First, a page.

The leader of the bad guys leaves, telling his men to kill Mike and Sarah.  That’s right – he leaves, and just assumes they will be killed.  He doesn’t just shoot them right then and there.  He drives away while his men are just standing there, with the guns aimed at the good guys.

Guess what?  That’s right – Mike and Sarah manage to escape!

Shocking, huh?

Mike and Sarah take K.I.T.T., and, via defying any sense of realistic physics, save her father.

Next, we go to Mike’s mother’s funeral, where Graiman, master of tact that he is, offers Mike the chance to drive K.I.T.T. for the Foundation for Law and Government (just like his dad did).  Mike, to upset over all of this, declines.

But (you knew there would be a “but”), at the funeral, Michael Knight (the Hoff himself) shows up to lend the words of wisdom, “One man can make a difference.” 

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The things I will do for a paycheck…

(Of course, Mike seems all too accepting of his long lost father just appearing out of nowhere, let alone trying to give him advice at his mother’s funeral… but maybe its just me.)

Of course, Mike decides to accept the position of driving K.I.T.T., and things are all set for an ongoing series.

(By the way, there were about a dozen extra characters we met along the way, including a lesbian FBI agent and Mike’s comic relief buddy, shoehorned in for no real reason, but I didn’t really feel the need to highlight them.  You’re welcome.)

First off, I’m a huge fan of the original Knight Rider.  I also concede that the show doesn’t hold up that well, but it is still fun to watch.

I think that was the big problem with the new incarnation – it wasn’t fun to watch.

The movie just tried way too hard to be be taken seriously.  It wanted to be innovative and edgy.  It wanted to be dramatic.

Oh, man, did it want to be dramatic!

I am of the opinion that, generally speaking, action movies and new TV shows need to be plot-driven and not character-driven.  With action movies, I’m not really looking for character development, and with TV, there will be time enough for character development after an audience is hooked.  Trying to completely flesh out characters right at the start comes off laughible at best (forcing situations to become a microcosm of the character’s beliefs), and terribly tedious at worst.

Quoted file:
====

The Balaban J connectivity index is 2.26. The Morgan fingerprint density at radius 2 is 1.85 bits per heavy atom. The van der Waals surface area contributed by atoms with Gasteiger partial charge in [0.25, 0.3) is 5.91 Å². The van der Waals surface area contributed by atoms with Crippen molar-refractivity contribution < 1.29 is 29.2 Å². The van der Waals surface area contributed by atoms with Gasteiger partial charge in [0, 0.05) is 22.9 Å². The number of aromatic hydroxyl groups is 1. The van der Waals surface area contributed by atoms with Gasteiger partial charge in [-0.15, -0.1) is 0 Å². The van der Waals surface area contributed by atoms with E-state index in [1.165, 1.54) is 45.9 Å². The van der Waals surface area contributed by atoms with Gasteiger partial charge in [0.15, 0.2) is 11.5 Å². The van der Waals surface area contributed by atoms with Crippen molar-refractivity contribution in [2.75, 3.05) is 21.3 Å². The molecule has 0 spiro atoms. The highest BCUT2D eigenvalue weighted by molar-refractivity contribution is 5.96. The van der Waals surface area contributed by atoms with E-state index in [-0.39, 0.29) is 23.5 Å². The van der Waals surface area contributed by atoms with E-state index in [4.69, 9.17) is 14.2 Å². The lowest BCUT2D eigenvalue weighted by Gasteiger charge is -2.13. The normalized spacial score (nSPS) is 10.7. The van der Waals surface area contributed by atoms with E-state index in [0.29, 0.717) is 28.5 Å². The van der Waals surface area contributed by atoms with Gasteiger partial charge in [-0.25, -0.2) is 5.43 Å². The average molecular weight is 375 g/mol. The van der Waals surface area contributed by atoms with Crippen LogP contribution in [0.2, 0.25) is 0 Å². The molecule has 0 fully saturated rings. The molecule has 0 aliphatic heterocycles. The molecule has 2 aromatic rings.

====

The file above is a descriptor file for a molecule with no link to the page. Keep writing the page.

With this movie, it went for the worst.  It seemed like entire chunks of this movie were just K.I.T.T., driving along, so that Mike and Sarah could “talk.”  As in “we need to talk,” not just shooting the breeze.

The dialogue was just atrocious.  Bad, bad writing.

The exchanges would’ve been horrible even with good actors, but, trust me, we didn’t have to worry about that.  The cardboard stand-ups they cast in this movie managed to amplify the terrible, forced characterization.

You wanna know how bad the acting was in this movie?  When David Hasselhoff came on the screen for his little cameo at the end, he comes off like Lawrence Olivier compared to what we saw up to that point.

Seriously.

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A spoiler?  Really?  Like this blocky car is going to lift off the ground?!?

Besides the writing and acting, everything else is just nit-picking for me.  I don’t like that K.I.T.T. is a boxy Mustang, I miss the low “woo-woo” sound from the red scanner on the front of K.I.T.T., there was no sign of the famous “Turbo Boost,” and, while Val Kilmer was fine, he was no William Daniels.

Overall, I wouldn’t sit through this movie again, and I doubt I’ll be checking out any future series based on it.  If I want to watch Knight Rider, there are DVD’s out there of the real thing; I don’t have to depend on this pale imitation. 

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Ooh, stylin’!

Besides, there is always the big budget Hollywood film that is supposed to be coming to theaters in 2010.  It certainly couldn’t be any worse.

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One Response to “EG’s Movie Review – Knight Rider (2008 TV Movie)”

  1. john Says:

    keep the mustang going